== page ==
Hebrews 4:1-11

What is the rest mentioned in Hebrews 4:1-11, and how is it related to the seventh-day Sabbath?

Hebrews 4:1-11 has been used, on one hand, to support the observance of the Sabbath commandment by Christians; and on the other hand, as evidence for the rejection of a literal obedience to the commandment. Others have concluded that the passage addresses neither observance nor nonobservance of the Sabbath. These contradictory positions show that the meaning of the text is not that obvious.

1. Purpose of the Passage: Hebrews 3:7–4:11 emphasizes the need for perseverance and faithfulness in the Christian community. The discussion about God’s rest is subordinate to that more specific goal and is used to motivate believers to be faithful. That’s why there is not a detailed discussion on the nature of the rest God offered His people in the past but is still available “today.” It also clarifies the emphasis found throughout Hebrews 4 on the problem of unbelief and disobedience and the need for diligence in the Christian life. The passage is not a theological exposition of the typological fulfillment of the Sabbath, or of the nature of the Sabbath, or of the eschatological rest.

It is simply an exhortation to faithfulness.

2. God’s Rest: The Old Testament contains a theology of God’s rest in addition to the theology of the Sabbath that deals with God’s promise of rest to His people in the land and to His own resting in the temple. Psalm 95:11 demonstrates that the promise of God’s rest found in the Old Testament was not fulfilled because of the unbelief of His people. Therefore, Hebrews does not identify the “rest” with the entrance into the land of Canaan. Consequently, the rest remains to be fulfilled (Heb. 4:1, 9) and believers are exhorted to make every effort to enter this rest (verse 11). Yet the rest also seems to be a present experience (verse 3). Although that rest is not clearly defined in the text, it probably designates the blessing of salvation we enjoy now as we wait for its consummation.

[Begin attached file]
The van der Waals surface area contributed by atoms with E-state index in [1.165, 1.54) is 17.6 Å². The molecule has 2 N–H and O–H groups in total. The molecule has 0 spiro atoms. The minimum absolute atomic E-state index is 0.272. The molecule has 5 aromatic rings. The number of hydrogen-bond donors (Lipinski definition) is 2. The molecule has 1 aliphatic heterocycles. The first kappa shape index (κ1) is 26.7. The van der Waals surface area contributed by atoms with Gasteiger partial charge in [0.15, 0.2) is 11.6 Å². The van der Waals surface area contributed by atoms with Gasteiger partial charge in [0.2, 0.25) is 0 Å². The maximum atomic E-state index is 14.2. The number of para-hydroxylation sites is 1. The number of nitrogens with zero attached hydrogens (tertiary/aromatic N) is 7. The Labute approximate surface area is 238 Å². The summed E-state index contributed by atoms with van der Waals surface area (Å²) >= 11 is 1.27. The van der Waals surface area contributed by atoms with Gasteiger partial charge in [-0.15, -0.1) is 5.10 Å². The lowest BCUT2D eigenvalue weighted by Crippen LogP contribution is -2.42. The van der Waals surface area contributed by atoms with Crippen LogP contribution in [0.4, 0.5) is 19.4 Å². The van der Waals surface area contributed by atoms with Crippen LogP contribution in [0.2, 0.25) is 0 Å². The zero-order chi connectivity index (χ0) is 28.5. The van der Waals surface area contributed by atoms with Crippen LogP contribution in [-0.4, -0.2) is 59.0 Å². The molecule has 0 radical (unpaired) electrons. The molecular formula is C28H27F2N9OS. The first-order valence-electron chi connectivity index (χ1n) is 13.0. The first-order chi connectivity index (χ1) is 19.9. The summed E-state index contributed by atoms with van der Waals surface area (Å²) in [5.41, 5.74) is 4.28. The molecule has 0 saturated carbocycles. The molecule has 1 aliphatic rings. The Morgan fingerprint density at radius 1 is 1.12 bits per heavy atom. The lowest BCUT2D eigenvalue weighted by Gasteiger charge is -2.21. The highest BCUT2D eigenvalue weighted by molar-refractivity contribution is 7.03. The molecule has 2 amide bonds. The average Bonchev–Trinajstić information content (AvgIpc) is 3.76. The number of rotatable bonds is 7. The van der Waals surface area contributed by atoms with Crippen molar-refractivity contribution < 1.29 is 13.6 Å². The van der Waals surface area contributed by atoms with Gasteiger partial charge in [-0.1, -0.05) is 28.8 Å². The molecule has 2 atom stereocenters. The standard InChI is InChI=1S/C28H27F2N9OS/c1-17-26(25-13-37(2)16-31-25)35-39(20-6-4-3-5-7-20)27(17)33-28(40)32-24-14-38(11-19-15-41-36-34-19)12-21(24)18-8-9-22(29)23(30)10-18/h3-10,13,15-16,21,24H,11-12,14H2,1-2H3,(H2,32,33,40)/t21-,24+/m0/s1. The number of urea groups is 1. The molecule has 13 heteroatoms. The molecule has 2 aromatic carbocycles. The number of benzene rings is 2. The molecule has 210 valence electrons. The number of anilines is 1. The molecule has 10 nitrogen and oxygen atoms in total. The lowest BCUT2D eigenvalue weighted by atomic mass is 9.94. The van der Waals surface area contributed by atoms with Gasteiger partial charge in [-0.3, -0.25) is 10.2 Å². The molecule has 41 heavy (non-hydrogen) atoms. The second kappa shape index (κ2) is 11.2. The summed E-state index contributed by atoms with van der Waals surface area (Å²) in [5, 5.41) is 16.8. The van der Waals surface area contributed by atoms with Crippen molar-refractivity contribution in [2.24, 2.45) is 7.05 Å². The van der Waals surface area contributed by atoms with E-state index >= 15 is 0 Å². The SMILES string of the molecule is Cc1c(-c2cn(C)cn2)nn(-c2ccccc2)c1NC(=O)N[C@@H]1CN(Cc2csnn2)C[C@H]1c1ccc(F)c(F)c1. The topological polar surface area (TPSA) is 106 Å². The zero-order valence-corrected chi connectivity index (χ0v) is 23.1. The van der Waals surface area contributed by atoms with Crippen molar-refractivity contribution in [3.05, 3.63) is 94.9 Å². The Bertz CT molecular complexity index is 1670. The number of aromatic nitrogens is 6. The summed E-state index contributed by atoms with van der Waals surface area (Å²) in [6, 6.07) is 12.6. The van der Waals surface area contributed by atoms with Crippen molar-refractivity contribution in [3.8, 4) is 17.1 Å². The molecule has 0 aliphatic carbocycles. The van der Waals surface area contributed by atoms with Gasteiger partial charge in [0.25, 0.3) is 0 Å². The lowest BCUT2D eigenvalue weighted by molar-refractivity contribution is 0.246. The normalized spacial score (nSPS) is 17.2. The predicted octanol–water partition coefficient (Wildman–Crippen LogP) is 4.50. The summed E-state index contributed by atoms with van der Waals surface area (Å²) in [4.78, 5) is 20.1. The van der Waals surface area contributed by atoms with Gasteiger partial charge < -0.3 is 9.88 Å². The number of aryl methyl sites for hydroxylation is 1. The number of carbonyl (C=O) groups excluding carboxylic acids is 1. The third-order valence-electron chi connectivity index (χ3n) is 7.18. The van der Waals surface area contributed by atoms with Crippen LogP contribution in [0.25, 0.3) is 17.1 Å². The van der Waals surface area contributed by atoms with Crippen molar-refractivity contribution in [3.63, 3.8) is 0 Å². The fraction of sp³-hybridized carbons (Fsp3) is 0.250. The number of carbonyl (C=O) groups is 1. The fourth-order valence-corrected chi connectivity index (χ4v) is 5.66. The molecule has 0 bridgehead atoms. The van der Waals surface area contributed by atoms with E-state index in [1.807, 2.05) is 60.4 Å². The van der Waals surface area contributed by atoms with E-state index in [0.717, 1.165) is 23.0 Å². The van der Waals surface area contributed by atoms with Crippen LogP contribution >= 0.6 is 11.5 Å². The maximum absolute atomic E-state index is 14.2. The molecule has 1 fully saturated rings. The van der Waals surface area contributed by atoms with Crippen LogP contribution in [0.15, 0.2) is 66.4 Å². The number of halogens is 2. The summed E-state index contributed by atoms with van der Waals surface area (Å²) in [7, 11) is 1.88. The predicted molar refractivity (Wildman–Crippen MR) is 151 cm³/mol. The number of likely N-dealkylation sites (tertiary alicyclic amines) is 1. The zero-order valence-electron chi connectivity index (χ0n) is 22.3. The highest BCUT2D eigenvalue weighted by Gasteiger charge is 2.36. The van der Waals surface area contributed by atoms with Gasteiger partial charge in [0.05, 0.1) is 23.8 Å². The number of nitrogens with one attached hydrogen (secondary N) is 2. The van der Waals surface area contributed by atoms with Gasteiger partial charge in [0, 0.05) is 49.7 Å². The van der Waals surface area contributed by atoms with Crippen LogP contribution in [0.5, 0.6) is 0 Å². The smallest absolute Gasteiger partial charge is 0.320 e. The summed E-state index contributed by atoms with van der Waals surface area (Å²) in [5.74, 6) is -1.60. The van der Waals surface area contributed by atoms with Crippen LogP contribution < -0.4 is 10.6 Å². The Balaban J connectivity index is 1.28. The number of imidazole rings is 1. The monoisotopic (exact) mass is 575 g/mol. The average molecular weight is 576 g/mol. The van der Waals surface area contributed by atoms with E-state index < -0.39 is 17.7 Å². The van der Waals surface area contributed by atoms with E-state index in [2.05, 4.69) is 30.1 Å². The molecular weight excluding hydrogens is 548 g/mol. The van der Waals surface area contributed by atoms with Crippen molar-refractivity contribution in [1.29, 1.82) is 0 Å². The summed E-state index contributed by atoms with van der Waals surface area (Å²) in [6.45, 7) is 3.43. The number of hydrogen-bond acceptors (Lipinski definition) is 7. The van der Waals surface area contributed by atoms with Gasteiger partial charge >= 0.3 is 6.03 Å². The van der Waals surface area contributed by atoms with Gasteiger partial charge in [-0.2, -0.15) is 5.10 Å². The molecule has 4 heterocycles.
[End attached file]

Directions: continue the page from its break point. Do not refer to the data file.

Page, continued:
3. Role of the Sabbath in the Passage: Hebrews is not equating the Sabbath rest with the eschatological rest. It states that God’s eschatological rest, like the Sabbath, has been available since He finished His work of creation. The Sabbath rest also illustrates the nature of the rest that is still available as a cessation from one’s works. Hebrews uses the Sabbath of Genesis 2:2 as a model for its understanding of the eschatological rest. The enjoyment of both the eschatological rest and the Sabbath require ceasing from work. The works Hebrews refers to are not specifically identified, but it could be suggested that contextually they are not the works of the law. The Pauline discussion of justification by faith versus the works of the law is foreign to the argument of Hebrews. One could suggest that the works mentioned are works of rebellion and unfaithfulness (cf. Heb. 4:6). 

4. A Rest Remains: The rest that remains (sabbatismos, “Sabbath observance, sabbath rest” [verse 9]) is the rest that was left unfulfilled in the Old Testament (the katapausis, “rest, resting place” [verses 1, 6]). But the word sabbatismos (sabbath rest) makes its own contribution to the discussion in that it clearly defines the eschatological rest (katapausis) as God’s Sabbathlike rest. That is to say, the seventh-day Sabbath rest illustrates the nature of the eschatological rest. This suggests that for the author of Hebrews the theology of the Sabbath was so meaningful that he utilized it to interpret God’s eschatological rest. The context does not support the suggestion that the Sabbath commandment had been fulfilled in the rest of salvation that Christ brought, making it unnecessary for Christians to obey it. 

The offer of the Sabbathlike rest in the Old Testament did not set aside the literal observance of the Sabbath commandment (Isa. 56; 66:23); likewise, the eschatological rest is like the Sabbath but does not replace it. Besides, entering God’s rest in Hebrews 4 does not mean that the Sabbath is superseded. To enter God’s rest requires only perseverance and faithfulness, ceasing from our works, not the rejection of obedience to the Sabbath commandment. There is nothing in the text concerning a new type of Sabbath observance that replaces the literal observance of the fourth commandment.